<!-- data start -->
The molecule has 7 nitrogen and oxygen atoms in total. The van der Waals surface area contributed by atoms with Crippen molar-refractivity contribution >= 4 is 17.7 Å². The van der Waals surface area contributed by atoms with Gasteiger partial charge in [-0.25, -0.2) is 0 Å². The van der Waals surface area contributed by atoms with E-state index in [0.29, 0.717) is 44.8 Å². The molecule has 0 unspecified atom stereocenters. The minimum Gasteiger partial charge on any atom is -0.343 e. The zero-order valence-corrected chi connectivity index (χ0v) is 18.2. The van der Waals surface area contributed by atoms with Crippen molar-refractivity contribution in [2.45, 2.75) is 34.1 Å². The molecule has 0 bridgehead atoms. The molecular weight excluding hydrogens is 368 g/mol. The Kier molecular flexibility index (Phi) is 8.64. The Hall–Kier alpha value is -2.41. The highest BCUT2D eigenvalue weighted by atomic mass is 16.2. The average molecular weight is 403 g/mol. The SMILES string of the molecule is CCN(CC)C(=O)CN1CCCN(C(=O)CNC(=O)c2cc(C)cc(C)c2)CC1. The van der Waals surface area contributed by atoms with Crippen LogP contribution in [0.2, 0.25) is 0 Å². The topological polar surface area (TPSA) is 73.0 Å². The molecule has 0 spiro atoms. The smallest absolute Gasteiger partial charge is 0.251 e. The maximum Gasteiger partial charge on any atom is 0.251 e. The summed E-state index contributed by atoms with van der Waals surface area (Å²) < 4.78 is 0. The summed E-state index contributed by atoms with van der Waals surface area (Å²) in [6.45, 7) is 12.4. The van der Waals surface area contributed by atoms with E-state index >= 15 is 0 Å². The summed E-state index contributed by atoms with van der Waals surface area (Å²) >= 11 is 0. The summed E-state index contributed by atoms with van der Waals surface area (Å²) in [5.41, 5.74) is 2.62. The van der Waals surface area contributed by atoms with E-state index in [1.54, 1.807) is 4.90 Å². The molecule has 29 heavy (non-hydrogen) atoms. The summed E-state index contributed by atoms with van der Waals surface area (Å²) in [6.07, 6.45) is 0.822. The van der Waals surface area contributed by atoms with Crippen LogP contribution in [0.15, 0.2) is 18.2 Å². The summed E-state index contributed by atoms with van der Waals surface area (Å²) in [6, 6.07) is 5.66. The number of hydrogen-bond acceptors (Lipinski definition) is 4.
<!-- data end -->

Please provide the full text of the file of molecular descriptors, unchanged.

The molecule has 7 nitrogen and oxygen atoms in total. The van der Waals surface area contributed by atoms with Crippen molar-refractivity contribution >= 4 is 17.7 Å². The van der Waals surface area contributed by atoms with Gasteiger partial charge in [-0.25, -0.2) is 0 Å². The van der Waals surface area contributed by atoms with E-state index in [0.29, 0.717) is 44.8 Å². The molecule has 0 unspecified atom stereocenters. The minimum Gasteiger partial charge on any atom is -0.343 e. The zero-order valence-corrected chi connectivity index (χ0v) is 18.2. The van der Waals surface area contributed by atoms with Crippen molar-refractivity contribution in [2.45, 2.75) is 34.1 Å². The molecule has 0 bridgehead atoms. The molecular weight excluding hydrogens is 368 g/mol. The Kier molecular flexibility index (Phi) is 8.64. The Hall–Kier alpha value is -2.41. The highest BCUT2D eigenvalue weighted by atomic mass is 16.2. The average molecular weight is 403 g/mol. The SMILES string of the molecule is CCN(CC)C(=O)CN1CCCN(C(=O)CNC(=O)c2cc(C)cc(C)c2)CC1. The van der Waals surface area contributed by atoms with Crippen LogP contribution in [0.2, 0.25) is 0 Å². The topological polar surface area (TPSA) is 73.0 Å². The molecule has 0 spiro atoms. The smallest absolute Gasteiger partial charge is 0.251 e. The maximum Gasteiger partial charge on any atom is 0.251 e. The summed E-state index contributed by atoms with van der Waals surface area (Å²) < 4.78 is 0. The summed E-state index contributed by atoms with van der Waals surface area (Å²) in [6.45, 7) is 12.4. The van der Waals surface area contributed by atoms with E-state index >= 15 is 0 Å². The summed E-state index contributed by atoms with van der Waals surface area (Å²) >= 11 is 0. The summed E-state index contributed by atoms with van der Waals surface area (Å²) in [5.41, 5.74) is 2.62. The van der Waals surface area contributed by atoms with E-state index in [1.54, 1.807) is 4.90 Å². The molecule has 29 heavy (non-hydrogen) atoms. The summed E-state index contributed by atoms with van der Waals surface area (Å²) in [6.07, 6.45) is 0.822. The van der Waals surface area contributed by atoms with Crippen LogP contribution in [0.15, 0.2) is 18.2 Å². The summed E-state index contributed by atoms with van der Waals surface area (Å²) in [6, 6.07) is 5.66. The number of hydrogen-bond acceptors (Lipinski definition) is 4.